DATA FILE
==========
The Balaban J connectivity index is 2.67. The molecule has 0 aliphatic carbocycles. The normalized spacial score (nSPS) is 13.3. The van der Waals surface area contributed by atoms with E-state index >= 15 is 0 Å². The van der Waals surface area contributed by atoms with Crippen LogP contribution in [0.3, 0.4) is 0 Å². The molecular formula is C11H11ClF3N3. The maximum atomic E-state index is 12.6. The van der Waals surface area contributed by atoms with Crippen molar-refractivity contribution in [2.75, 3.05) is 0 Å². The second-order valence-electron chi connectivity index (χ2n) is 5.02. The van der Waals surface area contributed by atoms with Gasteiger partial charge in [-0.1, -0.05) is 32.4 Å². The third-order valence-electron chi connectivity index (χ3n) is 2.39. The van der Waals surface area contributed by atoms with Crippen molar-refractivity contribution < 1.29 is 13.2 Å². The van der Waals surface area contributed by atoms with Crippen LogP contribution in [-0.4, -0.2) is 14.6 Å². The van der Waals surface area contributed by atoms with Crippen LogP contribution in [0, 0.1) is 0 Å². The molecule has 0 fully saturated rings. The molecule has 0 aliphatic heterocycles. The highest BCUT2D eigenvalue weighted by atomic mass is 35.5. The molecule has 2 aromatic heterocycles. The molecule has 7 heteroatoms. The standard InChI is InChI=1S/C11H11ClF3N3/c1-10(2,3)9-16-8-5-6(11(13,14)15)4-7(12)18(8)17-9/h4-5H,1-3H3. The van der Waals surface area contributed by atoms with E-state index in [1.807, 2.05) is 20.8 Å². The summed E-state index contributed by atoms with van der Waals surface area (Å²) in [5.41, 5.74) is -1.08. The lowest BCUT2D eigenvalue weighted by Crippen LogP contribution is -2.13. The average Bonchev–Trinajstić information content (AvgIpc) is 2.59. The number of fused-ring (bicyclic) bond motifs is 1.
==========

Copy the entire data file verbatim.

The Balaban J connectivity index is 2.67. The molecule has 0 aliphatic carbocycles. The normalized spacial score (nSPS) is 13.3. The van der Waals surface area contributed by atoms with E-state index >= 15 is 0 Å². The van der Waals surface area contributed by atoms with Crippen LogP contribution in [0.3, 0.4) is 0 Å². The molecular formula is C11H11ClF3N3. The maximum atomic E-state index is 12.6. The van der Waals surface area contributed by atoms with Crippen molar-refractivity contribution in [2.75, 3.05) is 0 Å². The second-order valence-electron chi connectivity index (χ2n) is 5.02. The van der Waals surface area contributed by atoms with Gasteiger partial charge in [-0.1, -0.05) is 32.4 Å². The third-order valence-electron chi connectivity index (χ3n) is 2.39. The van der Waals surface area contributed by atoms with Crippen molar-refractivity contribution < 1.29 is 13.2 Å². The van der Waals surface area contributed by atoms with Crippen LogP contribution in [-0.4, -0.2) is 14.6 Å². The van der Waals surface area contributed by atoms with Crippen LogP contribution in [0, 0.1) is 0 Å². The molecule has 0 fully saturated rings. The molecule has 0 aliphatic heterocycles. The highest BCUT2D eigenvalue weighted by atomic mass is 35.5. The molecule has 2 aromatic heterocycles. The molecule has 7 heteroatoms. The standard InChI is InChI=1S/C11H11ClF3N3/c1-10(2,3)9-16-8-5-6(11(13,14)15)4-7(12)18(8)17-9/h4-5H,1-3H3. The van der Waals surface area contributed by atoms with E-state index in [1.807, 2.05) is 20.8 Å². The summed E-state index contributed by atoms with van der Waals surface area (Å²) in [5.41, 5.74) is -1.08. The lowest BCUT2D eigenvalue weighted by Crippen LogP contribution is -2.13. The average Bonchev–Trinajstić information content (AvgIpc) is 2.59. The number of fused-ring (bicyclic) bond motifs is 1.